Besides the commercials, the church has used the evolving media technology to its benefit and the benefit of its members. Since the 70’s, most of the chapels have satellite receiver dishes so that special programs such as General Conference or the Christmas devotional can be broadcast to chapels throughout the world. The church has continued to use the evolving technology to make genealogical searches easier for both church members and non-members.

    As internet technology increased, so did the church’s internet presence. The lds.org site, which started as an excellent resource for church news, now has expanded to the point where even the general public can access nearly all the church’s magazines, hymns, scriptures, Sunday school manuals, broadcasts, and much more… even an online piano course. Branching off lds.org are related sites such as Provident Living (frugal living, food storage, and welfare service), Family Search (genealogy), and mormon.org.

    The current “I’m a Mormon” commercials tie in with the “mormon.org” site which is un-apologetically a missionary site, letting the world know about the church, showing individual profiles that members create, and providing a forum for members to answer questions about our beliefs. The site began forming a couple years ago. I created my profile on the site last spring. If you type “Alinda Sue” into the search bar, you’ll find it.

    The church does occasionally speak out about moral issues, as tuddo pointed out, but it does not get involved with political campaigns.

    beerBoy, the First Presidency did send out a letter to all the wards in the light of Prop. 8 reminding us that marriage between a man and a woman was an important part of our family structure. I suspect any pressing to man phones that your student experienced was more the result of peer pressure than action of the church itself. We are, of course, all human and some people do bring their political beliefs with them to church, unfortunately.

    As for the timing of the “I’m a Mormon” ads… Remember, this is not the first time Mitt Romney has run (and probably won’t be the last…) and there are LDS politicians on both sides of the spectrum. Harry Reid is just as much a Mormon as Mitt Romney is.

    (Unrelated aside: I notice this letter is dated the 17th despite not actually being published till the 21st. Why does TNT keep doing that?)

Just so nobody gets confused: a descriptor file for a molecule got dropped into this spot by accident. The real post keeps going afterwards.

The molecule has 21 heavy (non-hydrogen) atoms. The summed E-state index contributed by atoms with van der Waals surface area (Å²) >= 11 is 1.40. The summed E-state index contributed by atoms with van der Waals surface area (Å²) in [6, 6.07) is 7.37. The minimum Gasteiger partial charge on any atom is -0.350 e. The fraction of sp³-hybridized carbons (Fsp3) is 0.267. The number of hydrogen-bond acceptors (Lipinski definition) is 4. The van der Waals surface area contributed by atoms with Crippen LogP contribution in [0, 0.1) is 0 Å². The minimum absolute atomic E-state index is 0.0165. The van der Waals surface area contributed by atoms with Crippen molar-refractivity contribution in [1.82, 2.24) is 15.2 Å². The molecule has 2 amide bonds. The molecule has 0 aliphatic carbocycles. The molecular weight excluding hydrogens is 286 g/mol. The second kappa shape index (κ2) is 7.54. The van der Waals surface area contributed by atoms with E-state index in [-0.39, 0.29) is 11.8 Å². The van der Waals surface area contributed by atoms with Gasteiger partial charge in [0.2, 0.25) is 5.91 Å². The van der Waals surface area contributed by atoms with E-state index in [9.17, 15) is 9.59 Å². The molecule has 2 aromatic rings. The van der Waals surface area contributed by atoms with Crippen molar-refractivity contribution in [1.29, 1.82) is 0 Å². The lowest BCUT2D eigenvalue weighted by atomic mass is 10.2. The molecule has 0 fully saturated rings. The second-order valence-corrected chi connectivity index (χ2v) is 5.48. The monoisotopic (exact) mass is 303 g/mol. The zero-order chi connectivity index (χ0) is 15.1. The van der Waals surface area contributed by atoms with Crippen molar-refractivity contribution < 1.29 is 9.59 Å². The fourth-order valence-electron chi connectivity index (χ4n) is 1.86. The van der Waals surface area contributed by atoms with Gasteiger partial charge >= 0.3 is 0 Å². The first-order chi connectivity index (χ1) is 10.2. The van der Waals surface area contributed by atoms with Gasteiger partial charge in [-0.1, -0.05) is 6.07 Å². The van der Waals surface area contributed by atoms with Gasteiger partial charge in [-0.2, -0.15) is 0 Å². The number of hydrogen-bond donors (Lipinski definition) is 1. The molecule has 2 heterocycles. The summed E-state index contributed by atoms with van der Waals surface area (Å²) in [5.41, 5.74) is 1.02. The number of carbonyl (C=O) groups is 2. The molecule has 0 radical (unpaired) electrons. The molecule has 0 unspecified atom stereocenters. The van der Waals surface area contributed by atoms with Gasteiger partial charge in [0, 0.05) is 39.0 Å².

16. marcellomancini says:

    Mr. Wolters

    As a Mormon, I take issue with your blanket statement that the current “I am Mormon” television spots are politically motivated. They are not. These ads have been playing in different markets throughout the United States for many years. The Northwest happens to be one of several markets that the ads are currently running. If you truly believe these ads are politically motivated, why in the world would anyone spend the money to run them in this blue state. Oh…please forgive me. How could I be so naive as to forget about the many local, state, and federally elected democratic officials who are members of the Church of Jesus Christ of Latter-Day Saints. My bad!

    I would like to invite you to attend one of our several hundres

  17. Alindasue: I just checked out your profile for Alinda Sue and wanted to tell you how much I enjoyed it. I am a life long LDS and have always said that “converts” seem to make the best Mormons, or maybe it just seems that way. I am proud of the way we are taught to live and to respect and help others, not just members of the church. Your letter (and others) help to prove that our “I’m a Mormon” ads are not politically orientated, thank you and God Bless.

  18. paradox255 says:

    To all those who commented on my letter concerning the Mormon ads on television, Thanks. And those of you who really believe that this is not politically motivated, I’m sure you also believe that the president of the Mormon church has a direct line to “God”.

  19. alindasue says:


    I believe Thomas S. Monson, the current president of the church, to be a prophet of God. That means that he has no more and no less a “direct line to God” than Moses or Abraham had.

    Actually, we believe that we all have a “direct line” to our Heavenly Father through prayer and can receive prophecy and/or guidance regarding our own families and responsibilities. The only difference is that the prophets’ receive instruction regarding the guiding of the church as a whole.

  20. Churches are people, my friends.